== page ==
Reading Through The Bible in 2011, Part 51
What I Read Today: 1 Corinthians 14.
What Stood Out About What I Read Today: 1 Corinthians 14: 20-25, “Brothers and sisters, do not be children in your thinking. Instead, be infants in evil, but in your thinking be mature. It is written in the law: “By people with strange tongues and by the lips of strangers I will speak to this people, yet not even in this way will they listen to me,” says the Lord. So then, tongues are a sign not for believers but for unbelievers. Prophecy, however, is not for unbelievers but for believers. So if the whole church comes together and all speak in tongues, and unbelievers or uninformed people enter, will they not say that you have lost your minds? But if all prophesy, and an unbeliever or uninformed person enters, he will be convicted by all, he will be called to account by all. The secrets of his heart are disclosed, and in this way he will fall down with his face to the ground and worship God, declaring, “God is really among you.”
Random Thoughts About What I Read:
In my early ministry, I was working for an organization that partnered with several churches in the area to have an outreach on local high school campuses. This required that I build relationships with the pastors and youth pastors at all these local churches, which was really one of the best parts of the job.
I started my ministry with some dogmatic stances regarding doctrine, and these relationships sharpened me to the point where I could at least understand my friends in ministry and where they were coming from.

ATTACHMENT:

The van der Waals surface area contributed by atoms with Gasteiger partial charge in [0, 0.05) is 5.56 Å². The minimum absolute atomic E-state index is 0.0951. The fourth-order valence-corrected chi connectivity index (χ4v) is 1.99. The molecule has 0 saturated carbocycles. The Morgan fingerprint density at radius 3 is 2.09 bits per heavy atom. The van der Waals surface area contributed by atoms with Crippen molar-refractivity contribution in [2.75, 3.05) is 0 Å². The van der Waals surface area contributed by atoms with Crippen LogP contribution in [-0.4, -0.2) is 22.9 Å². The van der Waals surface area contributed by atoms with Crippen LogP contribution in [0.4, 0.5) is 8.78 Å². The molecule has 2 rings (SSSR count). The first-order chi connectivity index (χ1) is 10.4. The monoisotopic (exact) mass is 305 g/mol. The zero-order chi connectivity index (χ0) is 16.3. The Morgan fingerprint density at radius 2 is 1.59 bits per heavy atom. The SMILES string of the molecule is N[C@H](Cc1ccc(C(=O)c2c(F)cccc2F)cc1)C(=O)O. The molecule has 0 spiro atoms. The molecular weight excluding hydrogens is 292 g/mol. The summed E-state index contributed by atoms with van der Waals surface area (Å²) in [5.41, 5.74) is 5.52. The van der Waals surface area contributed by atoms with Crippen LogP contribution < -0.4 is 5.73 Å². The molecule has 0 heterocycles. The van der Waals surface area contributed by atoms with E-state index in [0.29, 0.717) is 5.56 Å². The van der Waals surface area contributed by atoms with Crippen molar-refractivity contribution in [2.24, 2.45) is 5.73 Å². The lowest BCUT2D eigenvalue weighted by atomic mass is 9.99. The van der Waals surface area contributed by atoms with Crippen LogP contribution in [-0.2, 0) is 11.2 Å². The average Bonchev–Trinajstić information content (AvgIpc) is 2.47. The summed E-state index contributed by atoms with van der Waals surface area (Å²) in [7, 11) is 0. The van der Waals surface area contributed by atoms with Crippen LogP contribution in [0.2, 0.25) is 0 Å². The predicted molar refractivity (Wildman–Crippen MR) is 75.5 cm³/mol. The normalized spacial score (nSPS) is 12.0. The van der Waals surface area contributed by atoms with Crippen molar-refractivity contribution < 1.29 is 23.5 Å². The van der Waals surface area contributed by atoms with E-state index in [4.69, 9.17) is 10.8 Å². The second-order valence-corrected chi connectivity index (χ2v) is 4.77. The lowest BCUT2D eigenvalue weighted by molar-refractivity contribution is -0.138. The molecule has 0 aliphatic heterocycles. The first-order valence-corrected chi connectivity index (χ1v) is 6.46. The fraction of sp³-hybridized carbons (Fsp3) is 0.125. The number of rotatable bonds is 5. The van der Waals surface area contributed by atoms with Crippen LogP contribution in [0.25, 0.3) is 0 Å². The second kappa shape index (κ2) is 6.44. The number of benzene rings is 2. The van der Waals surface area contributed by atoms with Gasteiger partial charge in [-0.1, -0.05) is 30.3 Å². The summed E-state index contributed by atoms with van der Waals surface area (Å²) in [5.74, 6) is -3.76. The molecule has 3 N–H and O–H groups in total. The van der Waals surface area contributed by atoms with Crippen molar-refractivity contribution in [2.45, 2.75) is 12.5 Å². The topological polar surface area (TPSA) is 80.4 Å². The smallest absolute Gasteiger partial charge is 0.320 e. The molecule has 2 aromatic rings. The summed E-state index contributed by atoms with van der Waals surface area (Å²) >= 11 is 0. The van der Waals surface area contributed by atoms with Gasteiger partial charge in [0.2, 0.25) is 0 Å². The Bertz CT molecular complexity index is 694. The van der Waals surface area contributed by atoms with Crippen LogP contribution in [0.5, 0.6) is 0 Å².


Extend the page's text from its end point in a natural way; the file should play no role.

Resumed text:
This was highlighted when I’d had an event where several teens walked an aisle and “received Christ.” I usually just viewed these as a chance to find out where each of these kids were spiritually and was hesitant to tell people they became Christians until I’d spent a few hours with them at McDonald’s talking about it. Granted, I worked for a ministry that felt it important to count them as at least a “recommitment” on all our forms.
I was mentioning my struggle with this to the gathering of youth ministers we held once a month. I’d read some statistic that said if you added up all the ministries’ in America’s reports of salvations, every man, woman and child in the U.S. had been saved 3 times over. Or something like that.
One of my friends said, “It’s really not that hard to see if they’re really saved. All you have to do is see whether or not they’ve had the gift of tongues. It’s called the Second Blessing. Then you can no for sure. That’s why we don’t have the problem you have at our Full Gospel church. We know who is saved and who isn’t, eventually.”
This blew my tiny mind.
Because I wasn’t sure he was correct…I mean, how was he ignoring the passage I quoted here? Says right there that the gift of tongues is a sign for unbelievers, right?
We had an excellent discussion around lunch. I mean that. It was curiosity by all of us with more conservative backgrounds and he was well-versed in the doctrine of his church. We asked questions about the nature of revelation, about exactly what tongues was (he had two different “types”) and about interpretation and the nature of spiritual growth/life and all that stuff. It was fun to hear from someone who knew their stuff on the matter and see where he was coming from.